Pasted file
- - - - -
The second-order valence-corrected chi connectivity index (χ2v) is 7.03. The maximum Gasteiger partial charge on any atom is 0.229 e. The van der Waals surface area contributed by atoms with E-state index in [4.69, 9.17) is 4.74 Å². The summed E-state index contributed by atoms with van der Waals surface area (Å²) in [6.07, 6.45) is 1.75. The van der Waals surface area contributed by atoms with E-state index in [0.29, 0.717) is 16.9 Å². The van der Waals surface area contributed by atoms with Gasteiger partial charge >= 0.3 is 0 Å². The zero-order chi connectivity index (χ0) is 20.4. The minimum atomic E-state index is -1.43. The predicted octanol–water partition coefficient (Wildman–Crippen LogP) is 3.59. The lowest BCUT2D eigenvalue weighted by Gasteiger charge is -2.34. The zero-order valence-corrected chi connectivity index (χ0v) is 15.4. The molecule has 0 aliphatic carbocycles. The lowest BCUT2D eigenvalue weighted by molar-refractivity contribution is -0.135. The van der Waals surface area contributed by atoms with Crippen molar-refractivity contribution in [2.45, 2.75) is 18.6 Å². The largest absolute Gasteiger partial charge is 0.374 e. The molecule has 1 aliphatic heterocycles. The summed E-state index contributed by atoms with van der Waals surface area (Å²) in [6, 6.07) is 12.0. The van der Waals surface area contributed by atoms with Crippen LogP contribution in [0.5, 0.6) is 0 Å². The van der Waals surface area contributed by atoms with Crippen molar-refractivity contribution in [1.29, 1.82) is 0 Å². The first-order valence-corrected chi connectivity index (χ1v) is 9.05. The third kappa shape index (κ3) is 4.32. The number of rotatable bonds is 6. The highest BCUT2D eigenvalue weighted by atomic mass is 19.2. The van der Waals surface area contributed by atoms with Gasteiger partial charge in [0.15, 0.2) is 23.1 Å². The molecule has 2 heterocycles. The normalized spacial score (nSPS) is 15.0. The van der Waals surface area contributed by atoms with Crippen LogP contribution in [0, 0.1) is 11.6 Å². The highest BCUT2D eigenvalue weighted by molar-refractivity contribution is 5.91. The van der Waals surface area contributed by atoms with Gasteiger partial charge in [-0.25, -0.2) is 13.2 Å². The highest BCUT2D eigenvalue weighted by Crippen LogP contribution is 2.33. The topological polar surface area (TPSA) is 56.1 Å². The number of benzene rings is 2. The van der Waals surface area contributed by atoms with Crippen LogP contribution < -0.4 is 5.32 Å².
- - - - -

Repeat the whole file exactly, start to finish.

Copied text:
The second-order valence-corrected chi connectivity index (χ2v) is 7.03. The maximum Gasteiger partial charge on any atom is 0.229 e. The van der Waals surface area contributed by atoms with E-state index in [4.69, 9.17) is 4.74 Å². The summed E-state index contributed by atoms with van der Waals surface area (Å²) in [6.07, 6.45) is 1.75. The van der Waals surface area contributed by atoms with E-state index in [0.29, 0.717) is 16.9 Å². The van der Waals surface area contributed by atoms with Gasteiger partial charge >= 0.3 is 0 Å². The zero-order chi connectivity index (χ0) is 20.4. The minimum atomic E-state index is -1.43. The predicted octanol–water partition coefficient (Wildman–Crippen LogP) is 3.59. The lowest BCUT2D eigenvalue weighted by Gasteiger charge is -2.34. The zero-order valence-corrected chi connectivity index (χ0v) is 15.4. The molecule has 0 aliphatic carbocycles. The lowest BCUT2D eigenvalue weighted by molar-refractivity contribution is -0.135. The van der Waals surface area contributed by atoms with Crippen molar-refractivity contribution in [2.45, 2.75) is 18.6 Å². The largest absolute Gasteiger partial charge is 0.374 e. The molecule has 1 aliphatic heterocycles. The summed E-state index contributed by atoms with van der Waals surface area (Å²) in [6, 6.07) is 12.0. The van der Waals surface area contributed by atoms with Crippen LogP contribution in [0.5, 0.6) is 0 Å². The van der Waals surface area contributed by atoms with Crippen molar-refractivity contribution in [1.29, 1.82) is 0 Å². The first-order valence-corrected chi connectivity index (χ1v) is 9.05. The third kappa shape index (κ3) is 4.32. The number of rotatable bonds is 6. The highest BCUT2D eigenvalue weighted by atomic mass is 19.2. The van der Waals surface area contributed by atoms with Gasteiger partial charge in [0.15, 0.2) is 23.1 Å². The molecule has 2 heterocycles. The normalized spacial score (nSPS) is 15.0. The van der Waals surface area contributed by atoms with Crippen LogP contribution in [0, 0.1) is 11.6 Å². The highest BCUT2D eigenvalue weighted by molar-refractivity contribution is 5.91. The van der Waals surface area contributed by atoms with Gasteiger partial charge in [-0.25, -0.2) is 13.2 Å². The highest BCUT2D eigenvalue weighted by Crippen LogP contribution is 2.33. The topological polar surface area (TPSA) is 56.1 Å². The number of benzene rings is 2. The van der Waals surface area contributed by atoms with Crippen LogP contribution < -0.4 is 5.32 Å².